A short step from the Gendarmemarkt is the Checkpoint Charlie Museum, monument to the Wall years, which is truly engrossing. There is an incredibly harrowing display of escape methods, stories and documentation, vividly highlighting the sheer ingenuity of the human mind. There are beautifully engineered hiding places under cars, in petrol tanks, inside the passenger seat of a mini, inside welding gear. There are also home-made microlights, submarines, and an inflatable canoe powered by a sail constructed from a bed sheet and a couple of hockey sticks. And then there were the tunnellers, aided by helpers, mainly students from the west who were often themselves imprisoned, or shot and killed. The latter reaches of the museum are given over to other struggles around the world, but they don’t begin to approach the sheer desperation and dare-devilry that characterised the years of the Wall.

Outside the museum, we found that much of what used to be East Berlin was closed for repairs, as the authorities make up for years of neglect. Even the Fernsehturm (TV tower), which I was sure would be able to provide us with a panoramic restaurant meal, was being refurbished, and we were getting quite hungry before we discovered a little bierkeller in the twin shadows of the Nikolaskirk towers.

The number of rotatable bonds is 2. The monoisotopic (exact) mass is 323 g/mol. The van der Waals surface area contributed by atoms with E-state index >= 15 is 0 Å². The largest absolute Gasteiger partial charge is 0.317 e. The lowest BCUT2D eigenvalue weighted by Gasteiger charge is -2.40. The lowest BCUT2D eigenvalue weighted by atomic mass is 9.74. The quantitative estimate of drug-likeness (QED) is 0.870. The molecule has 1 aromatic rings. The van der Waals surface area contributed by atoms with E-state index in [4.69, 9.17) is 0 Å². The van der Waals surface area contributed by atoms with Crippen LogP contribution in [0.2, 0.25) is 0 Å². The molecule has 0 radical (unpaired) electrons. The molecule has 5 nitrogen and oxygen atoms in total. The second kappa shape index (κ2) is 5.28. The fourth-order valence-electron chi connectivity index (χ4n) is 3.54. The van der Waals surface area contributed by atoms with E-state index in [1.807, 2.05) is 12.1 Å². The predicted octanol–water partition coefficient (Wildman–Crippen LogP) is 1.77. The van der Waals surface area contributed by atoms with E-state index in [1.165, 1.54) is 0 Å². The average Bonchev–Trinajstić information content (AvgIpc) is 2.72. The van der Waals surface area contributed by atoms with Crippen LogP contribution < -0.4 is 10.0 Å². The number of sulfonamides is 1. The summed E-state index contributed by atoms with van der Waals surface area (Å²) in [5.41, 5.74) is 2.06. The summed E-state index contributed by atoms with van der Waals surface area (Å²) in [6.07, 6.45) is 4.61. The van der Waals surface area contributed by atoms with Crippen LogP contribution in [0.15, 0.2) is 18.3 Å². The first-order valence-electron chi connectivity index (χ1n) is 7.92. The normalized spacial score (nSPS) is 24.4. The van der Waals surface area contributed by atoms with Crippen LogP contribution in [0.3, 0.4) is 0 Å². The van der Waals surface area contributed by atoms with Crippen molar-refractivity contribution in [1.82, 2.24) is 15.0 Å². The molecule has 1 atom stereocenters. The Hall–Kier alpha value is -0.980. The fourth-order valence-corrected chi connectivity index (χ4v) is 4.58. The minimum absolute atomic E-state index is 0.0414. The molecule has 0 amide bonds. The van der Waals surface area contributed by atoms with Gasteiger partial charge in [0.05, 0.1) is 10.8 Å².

Inside the church itself, there happened to be an exhibition of Russian gold- and silver-work, which I just couldn’t resist. There were some beautiful engravings, and some truly fantastic pieces (described as “biscuit plates”) that gave the impression of gold baskets with silver napkins carelessly draped across them: but all crafted in stunningly lifelike detail from precious metals. The star of the show, though, was the jewellery. I’m not generally a huge fan of glittering rocks, but these delicate traceries of gold and silver, studded with diamonds, emeralds and amethyst, which could so easily have been gaudy, were so beautifully crafted and so finely worked that they were utterly breathtaking.

Outside again, much of the rest of East Berlin was less attractive. Much of it is taken up with ugly post-war tower blocks, the occasional architectural antiquity looking less like a scattered gem than a lost relic hunkering down under the lowering tonnes of concrete. Even the River Spree conspires against picturesqueness, hemmed in as it is on each side by stark concrete banks, with the occasional reconstruction of a mediaeval wooden bridge only serving to accentuate the problem. Mind you, until recently the Spree was armoured, spiked and alarmed, so it has a lot of past to live down.